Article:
US Video Game Industry Revenues Continue Double-Digit Growth in 2018

February 7, 2019

The video game industry is one of the fastest-growing sectors in the United States. It supplies more than 220,000 jobs across all 50 states and video games – whether they be on consoles, computers or mobiles. These impressive stats are among the new figures published by Entertainment Software Association (ESA) and NPD Group, which also reveal that 150 million Americans play video games.

In 2018, total revenue in the video game industry reached $43.4 billion, reflecting an 18% growth over 2017’s $36.9 billion. This rate of growth is consistent over the past couple of years, with revenues increasing by 18% between 2016 and 2017 as well.

Revenue from hardware and peripherals were up 15% to $7.5 billion. Making an even bigger leap, software (console, PC, portable, and mobile) which also includes in-game purchases and subscriptions, brought in $35.8 billion in revenue, representing 18% growth from $30.4 billion in 2017.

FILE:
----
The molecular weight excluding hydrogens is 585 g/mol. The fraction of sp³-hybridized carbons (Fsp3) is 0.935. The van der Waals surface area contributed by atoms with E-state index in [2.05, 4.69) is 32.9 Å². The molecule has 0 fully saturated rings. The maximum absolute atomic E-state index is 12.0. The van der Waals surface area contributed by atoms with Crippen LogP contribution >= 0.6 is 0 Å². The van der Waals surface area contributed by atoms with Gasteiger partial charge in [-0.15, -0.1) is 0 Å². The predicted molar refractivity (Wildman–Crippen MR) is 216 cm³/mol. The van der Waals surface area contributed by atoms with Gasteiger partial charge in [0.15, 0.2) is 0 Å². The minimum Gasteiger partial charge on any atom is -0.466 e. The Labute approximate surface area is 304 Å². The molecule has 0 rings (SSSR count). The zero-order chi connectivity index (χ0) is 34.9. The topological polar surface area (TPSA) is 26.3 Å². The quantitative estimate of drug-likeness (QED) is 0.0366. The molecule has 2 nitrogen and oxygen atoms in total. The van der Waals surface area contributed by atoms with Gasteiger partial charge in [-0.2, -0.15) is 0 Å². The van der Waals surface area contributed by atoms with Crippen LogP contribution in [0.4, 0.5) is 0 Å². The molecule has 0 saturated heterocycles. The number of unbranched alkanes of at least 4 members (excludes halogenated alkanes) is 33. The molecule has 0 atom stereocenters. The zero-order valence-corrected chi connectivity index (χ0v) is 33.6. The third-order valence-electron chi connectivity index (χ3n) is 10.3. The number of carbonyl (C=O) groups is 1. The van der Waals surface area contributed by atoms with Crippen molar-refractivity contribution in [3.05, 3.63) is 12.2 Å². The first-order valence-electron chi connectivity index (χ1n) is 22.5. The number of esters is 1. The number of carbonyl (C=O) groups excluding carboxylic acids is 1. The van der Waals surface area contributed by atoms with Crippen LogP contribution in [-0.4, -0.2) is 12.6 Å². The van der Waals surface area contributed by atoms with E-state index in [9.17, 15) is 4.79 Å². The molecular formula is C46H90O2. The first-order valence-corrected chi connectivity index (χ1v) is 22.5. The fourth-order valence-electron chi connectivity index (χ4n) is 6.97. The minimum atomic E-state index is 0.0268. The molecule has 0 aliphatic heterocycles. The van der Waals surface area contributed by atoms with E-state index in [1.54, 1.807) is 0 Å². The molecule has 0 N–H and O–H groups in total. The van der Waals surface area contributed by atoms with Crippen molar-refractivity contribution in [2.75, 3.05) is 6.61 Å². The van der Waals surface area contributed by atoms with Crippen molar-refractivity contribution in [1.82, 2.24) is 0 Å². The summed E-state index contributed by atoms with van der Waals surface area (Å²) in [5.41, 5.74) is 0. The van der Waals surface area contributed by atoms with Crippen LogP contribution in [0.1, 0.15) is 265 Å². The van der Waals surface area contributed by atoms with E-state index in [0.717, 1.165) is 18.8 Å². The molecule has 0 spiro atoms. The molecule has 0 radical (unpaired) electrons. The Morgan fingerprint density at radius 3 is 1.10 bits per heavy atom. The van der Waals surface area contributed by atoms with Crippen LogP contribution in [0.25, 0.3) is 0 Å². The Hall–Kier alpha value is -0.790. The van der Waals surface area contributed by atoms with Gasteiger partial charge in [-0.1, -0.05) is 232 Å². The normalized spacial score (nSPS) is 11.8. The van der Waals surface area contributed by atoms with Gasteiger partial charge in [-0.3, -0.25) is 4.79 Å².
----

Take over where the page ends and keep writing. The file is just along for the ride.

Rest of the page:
These figures take into account mobile spending data, provided by Sensor Tower, which include paid downloads and in-game purchases for mobile and tablet devices through Apple’s App Store and Google Play.

The continued growth in the video game industry does have significance to marketers. Research from PwC shows that some $1.5 billion is spent annually advertising on video games, a figure that’s expected to reach $1.8 billion in the next few years. While this represents a small slice of the overall video game market, it’s worth noting that the same research revealed that the video game advertising market is much larger than the arguably more familiar cinema advertising market.

The video game advertising market has the potential for continued growth, as consumers still spend most of their time with ad-supported content and continue to add devices to their households.

The sheer size and demographics of the audience is also an attractive factor – especially with the younger generation, as two-thirds of Americans ages 13 and older play video games. Additionally, individuals age 16-35 years old spend as much of their time playing video games as they do watching television or getting out and about.

[Editor’s note: If you’re interested in media trends, the 5th annual edition of our Media Audience Demographics report is for you! The report – available for purchase here – breaks down the audience composition of several online and offline media types by age, income and race/ethnicity.]

45th Parallel Design Ad

Explore More Charts.

Pin It on Pinterest

Share This